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 Property Rights
 
Land Distribution Paradoxes and Dilemmas
The Helen Suzman Foundation, South Africa Thursday, October 31, 2013

Leon Louw
“The land question” is seldom a question. Typically it is a slew of dogmas and myths as tenacious as they are erroneous. Virtually every supposed fact about land in South Africa is not just wrong, but so far off the mark as to make the adoption of sound policies virtually impossible. Few issues are as bedevilled by the hard-wired inclination to see issues of race in black and white, in both senses of the term. A binary imperative seems to drive us into adopting one of two sides when things are seldom that simple. How many well-informed South Africans are even vaguely aware of the tenure under which Coloureds and Asians lived historically or live today, or how much land was “set aside” for their occupation, asks Leon Louw in this paper published by The Helen Suzman Foundation.

“The land question” is seldom a question. Typically it is a slew of dogmas and myths as tenacious as they are erroneous. Virtually every supposed fact about land in South Africa is not just wrong, but so far off the mark as to make the adoption of sound policies virtually impossible.

We all know – do we not? – that black land dispossession started precisely 100 years ago with the 1913 Natives Land Act, that blacks had 13% of the land until 1994, that land is economically important, that landless people are condemned to destitution, that current land policy is to redistribute 30% of South Africa’s land to blacks, that apartheid land policy ended in 1994 when blacks were given full “upgraded” land title, that whites own most South African land, that black housing is RDP housing, that black commercial agriculture is a disastrous failure, and so on.

We also know that things changed profoundly in 1994, especially regarding “the land question”. Yet, as we shall see, these axioms are all largely or completely false, and, when it comes to land, plus ça change, plus c’est la même chose (the more things change the more they stay the same).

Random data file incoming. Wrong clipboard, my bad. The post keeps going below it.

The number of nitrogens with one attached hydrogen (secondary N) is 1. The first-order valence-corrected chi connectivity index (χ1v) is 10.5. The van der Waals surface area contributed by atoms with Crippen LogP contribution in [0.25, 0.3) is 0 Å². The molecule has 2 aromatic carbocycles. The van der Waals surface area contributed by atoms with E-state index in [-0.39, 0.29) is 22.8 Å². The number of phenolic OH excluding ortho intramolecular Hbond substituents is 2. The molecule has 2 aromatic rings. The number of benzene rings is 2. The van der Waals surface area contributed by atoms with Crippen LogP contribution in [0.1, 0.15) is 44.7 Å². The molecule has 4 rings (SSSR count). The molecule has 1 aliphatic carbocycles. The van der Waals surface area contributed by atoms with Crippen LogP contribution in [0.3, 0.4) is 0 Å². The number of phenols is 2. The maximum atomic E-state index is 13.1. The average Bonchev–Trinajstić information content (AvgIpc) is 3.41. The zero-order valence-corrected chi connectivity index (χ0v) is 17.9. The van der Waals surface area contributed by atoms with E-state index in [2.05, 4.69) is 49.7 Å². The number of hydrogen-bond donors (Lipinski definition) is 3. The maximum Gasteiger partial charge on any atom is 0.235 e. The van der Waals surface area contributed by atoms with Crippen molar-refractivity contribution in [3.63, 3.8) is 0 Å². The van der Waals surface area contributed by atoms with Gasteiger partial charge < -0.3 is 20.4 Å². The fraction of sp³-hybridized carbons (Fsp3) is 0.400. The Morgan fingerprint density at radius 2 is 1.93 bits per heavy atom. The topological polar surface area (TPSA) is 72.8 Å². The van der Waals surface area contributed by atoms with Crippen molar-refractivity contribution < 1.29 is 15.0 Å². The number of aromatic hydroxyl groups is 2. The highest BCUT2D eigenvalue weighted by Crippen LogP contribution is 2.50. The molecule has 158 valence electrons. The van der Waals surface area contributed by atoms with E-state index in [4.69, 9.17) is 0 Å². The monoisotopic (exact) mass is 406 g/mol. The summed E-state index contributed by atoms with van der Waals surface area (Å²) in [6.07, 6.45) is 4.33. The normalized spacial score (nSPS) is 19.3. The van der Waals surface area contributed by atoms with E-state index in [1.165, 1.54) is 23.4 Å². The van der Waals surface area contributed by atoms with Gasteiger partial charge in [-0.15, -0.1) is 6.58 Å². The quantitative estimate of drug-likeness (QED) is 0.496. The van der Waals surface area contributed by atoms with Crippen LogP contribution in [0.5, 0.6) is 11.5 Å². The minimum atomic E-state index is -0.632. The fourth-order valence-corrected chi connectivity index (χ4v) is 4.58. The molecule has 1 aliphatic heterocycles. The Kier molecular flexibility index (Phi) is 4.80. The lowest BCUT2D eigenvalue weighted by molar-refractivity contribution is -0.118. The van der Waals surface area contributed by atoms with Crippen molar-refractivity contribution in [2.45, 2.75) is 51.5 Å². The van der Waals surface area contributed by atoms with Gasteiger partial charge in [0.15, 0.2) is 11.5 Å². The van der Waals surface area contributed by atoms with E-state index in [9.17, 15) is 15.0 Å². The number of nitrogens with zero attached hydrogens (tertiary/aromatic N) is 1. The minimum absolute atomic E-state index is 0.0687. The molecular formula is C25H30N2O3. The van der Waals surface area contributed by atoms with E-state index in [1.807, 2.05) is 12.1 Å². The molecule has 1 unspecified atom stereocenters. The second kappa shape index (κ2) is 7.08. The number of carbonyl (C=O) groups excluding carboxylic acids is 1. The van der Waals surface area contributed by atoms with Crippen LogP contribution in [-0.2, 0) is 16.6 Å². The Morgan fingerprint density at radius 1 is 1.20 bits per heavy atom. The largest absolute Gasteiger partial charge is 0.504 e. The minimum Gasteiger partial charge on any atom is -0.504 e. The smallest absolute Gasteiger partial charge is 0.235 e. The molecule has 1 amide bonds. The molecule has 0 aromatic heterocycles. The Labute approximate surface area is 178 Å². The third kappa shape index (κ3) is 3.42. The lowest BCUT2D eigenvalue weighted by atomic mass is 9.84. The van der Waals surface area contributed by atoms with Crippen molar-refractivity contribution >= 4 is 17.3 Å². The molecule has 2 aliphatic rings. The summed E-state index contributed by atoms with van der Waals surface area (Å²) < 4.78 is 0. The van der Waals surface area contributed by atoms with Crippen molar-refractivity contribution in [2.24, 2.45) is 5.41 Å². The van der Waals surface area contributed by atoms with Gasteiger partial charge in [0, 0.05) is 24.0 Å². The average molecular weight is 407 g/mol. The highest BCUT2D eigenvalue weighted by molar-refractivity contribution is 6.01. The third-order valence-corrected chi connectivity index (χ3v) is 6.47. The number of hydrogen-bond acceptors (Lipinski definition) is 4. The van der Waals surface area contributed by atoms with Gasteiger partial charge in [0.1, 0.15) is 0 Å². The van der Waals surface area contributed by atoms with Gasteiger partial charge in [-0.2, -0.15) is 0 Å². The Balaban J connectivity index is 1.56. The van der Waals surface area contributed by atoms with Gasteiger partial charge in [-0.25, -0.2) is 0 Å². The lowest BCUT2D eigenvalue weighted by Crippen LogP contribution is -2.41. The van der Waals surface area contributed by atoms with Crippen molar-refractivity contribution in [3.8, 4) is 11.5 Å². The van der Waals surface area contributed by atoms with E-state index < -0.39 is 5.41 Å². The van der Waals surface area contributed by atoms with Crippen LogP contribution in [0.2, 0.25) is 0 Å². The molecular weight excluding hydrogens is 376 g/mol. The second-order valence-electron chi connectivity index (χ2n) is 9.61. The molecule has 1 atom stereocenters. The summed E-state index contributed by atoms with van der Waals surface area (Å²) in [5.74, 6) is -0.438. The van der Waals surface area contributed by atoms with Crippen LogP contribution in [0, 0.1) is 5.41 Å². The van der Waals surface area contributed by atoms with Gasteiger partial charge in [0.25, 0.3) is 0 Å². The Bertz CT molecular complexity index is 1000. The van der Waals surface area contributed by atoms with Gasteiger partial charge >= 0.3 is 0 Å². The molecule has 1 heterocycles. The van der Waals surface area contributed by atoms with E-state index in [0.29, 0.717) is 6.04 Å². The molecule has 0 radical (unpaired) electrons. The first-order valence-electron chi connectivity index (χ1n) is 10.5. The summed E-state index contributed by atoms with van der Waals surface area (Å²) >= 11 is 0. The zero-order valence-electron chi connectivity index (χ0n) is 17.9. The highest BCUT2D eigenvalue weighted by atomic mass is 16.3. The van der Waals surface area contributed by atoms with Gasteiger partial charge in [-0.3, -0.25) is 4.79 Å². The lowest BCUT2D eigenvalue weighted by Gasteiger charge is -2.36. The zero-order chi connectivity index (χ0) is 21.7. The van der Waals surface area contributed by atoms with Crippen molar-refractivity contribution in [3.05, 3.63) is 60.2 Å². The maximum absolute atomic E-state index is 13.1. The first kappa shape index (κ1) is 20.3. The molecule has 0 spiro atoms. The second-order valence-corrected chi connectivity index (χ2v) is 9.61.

In the emotional land discourse, nefarious motives and ideological agendas tend to be read into whatever corrective facts are cited. Basic facts are perceived, usually with justification, as being political, even racist, rather than informative. Point out, for instance, that land dispossession started long before 1913, or that many blacks who lost land after 1913 have been denied restitution since 1994, and you are advancing a “black” agenda. Note, on the other hand, that “settlers” acquired much land by treaty rather than coercion, or that some blacks were themselves settlers (from the North) who seized the land of truly indigenous blacks, and you are an anti-transformation racist.

Few issues are as bedevilled by the hard-wired inclination to see issues of race in black and white, in both senses of the term. A binary imperative seems to drive us into adopting one of two sides when things are seldom that simple.

Since the land debate is construed as a binary black-white matter (pun intended), it is hard to find references to land in the context of other population groups. How many well-informed South Africans are even vaguely aware of the tenure under which Coloureds and Asians lived historically or live today, or how much land was “set aside” for their occupation? What, if any, future did apartheid envisage for them? What proportion of land do they have now, and is it included in the white or black estimates?

This article was published in the The Helen Suzman Foundation on Thursday, October 31, 2013. Please read the original article here.
Author : Mr Leon Louw is the Executive Director of the Free Market Foundation, in South Africa.
Tags- Find more articles on - land reforms | South Africa | South African politics

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